For me, the sport of mountain biking has always been more about the experience itself while the health benefits were simply a bonus. So, does gravity mountain biking improve my experience? And…
What is Gravity Mountain Biking?
Gravity mountain biking is an exclusively downhill form of mountain biking in which a rider would begin at a high elevation and use gravity to propel themselves downhill. Gravity mountain biking offers a high speed experience that can only be found through the careful utilization of potential energy.
What Makes Gravity Mountain Biking A Unique Experience?
The short answer is that it is one of the most extreme version of the sport. What I mean by this is that gravity mountain biking riders achieve speeds which would scare most riders while traversing difficult and obstacle rich terrain. All while being covered in protective gear as with gravity mountain biking the expression “It’s not if you get hurt its when you get hurt” could not be more useful advice.
Is there a “correct” way to fall off an MTB? Read my article on How to Fall off a Mountain Bike without getting hurt. (Link to Article)
Because of the highspeed nature of the sport gravity mountain bikers are often forced to ride over obstacles which, in any other situation, would be avoided. This can include things such as fallen branches, large rocks, and most commonly divots in the trail. This means that the rider must instead use technique and skill to avoid a crash and continue riding onwards.
The combination of extreme speeds and jumps with the insane challenge of going through obstacles, which, one is bound to encounter at these high speeds is where the appeal of gravity mountain biking comes from. Gravity mountain biking is essentially the most exciting form of mountain biking while also being the least beneficial to your health. Although, just because it isn’t as physically straining as many other forms of mountain biking, due to the fact that you’re only going downhill, doesn’t mean that it isn’t difficult.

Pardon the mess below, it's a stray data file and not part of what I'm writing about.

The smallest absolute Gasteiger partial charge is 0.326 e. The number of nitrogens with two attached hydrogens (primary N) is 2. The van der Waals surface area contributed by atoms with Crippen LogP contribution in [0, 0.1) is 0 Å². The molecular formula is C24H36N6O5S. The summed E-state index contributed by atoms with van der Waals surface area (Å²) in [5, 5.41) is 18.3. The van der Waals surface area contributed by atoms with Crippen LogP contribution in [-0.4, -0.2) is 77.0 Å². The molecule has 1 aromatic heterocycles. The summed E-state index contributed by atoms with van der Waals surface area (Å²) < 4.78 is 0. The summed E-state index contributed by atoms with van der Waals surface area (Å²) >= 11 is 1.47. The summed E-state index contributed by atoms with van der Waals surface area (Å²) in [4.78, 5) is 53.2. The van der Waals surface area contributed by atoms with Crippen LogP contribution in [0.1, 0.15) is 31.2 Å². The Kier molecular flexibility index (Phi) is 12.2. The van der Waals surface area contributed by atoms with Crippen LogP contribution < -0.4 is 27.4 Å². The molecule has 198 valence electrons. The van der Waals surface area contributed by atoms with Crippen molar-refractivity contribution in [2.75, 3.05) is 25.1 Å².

In fact, gravity mountain biking can be the most difficult form of mountain biking. While each trail will differ in how steep it is and how many obstacles it has, it is safe to say that you need to have some experience to do gravity mountain biking. Getting used to the speeds and quick decisions which come with gravity mountain biking should be a gradual process in which a rider starts with a small descent and then builds upwards as they get more and more comfortable.
What Kind of Mountain Bike is used for Gravity Mountain Biking?
The best, and safest, type of mountain bike to buy if you’re looking to get into gravity mountain biking is a downhill mountain bike. Downhill mountain bikes are built for durability and stability over everything else. Often with a very slack front tube design the angle will almost always be less than 65 degrees. Additionally, a downhill mountain bike will be much heftier than other types of mountains bikes coming in at around 30-35 pounds. These features along with a suspension system with high travel in both the front and back are what allow downhill bikes to withstand the unparalleled beating they get from downhill riding.
Some specific features that make a downhill mountain bike optimal for gravity mountain biking include the braking system, the drivetrain, the suspension, and the tires. A good downhill mountain bike will be equipped with hydraulic disk brakes 200m in size or greater. Moreover, a chain guide to prevent derailment. The bike should have a full suspension with the front forks having 7-8 inches in travel and a rear travel of 7-10 inches. The tires of a downhill mountain bike are standardly 27.5 inches in diameter for improved durability and up to 3 inches wide to maximize stability.
Do I Need an Uplift in Gravity Mountain Biking?
An uplift is essentially the same thing as a ski lift when skiing or a transport van when canoeing. It is a vehicle which will transport both the rider and their bike to the top of a hill or to the head of the trail and then drop them off. This service is particularly useful in cases where it would be difficult to return to a spot of origin such as a parking lot at the top of the trail where the rider would have to ride uphill a great distance to return to.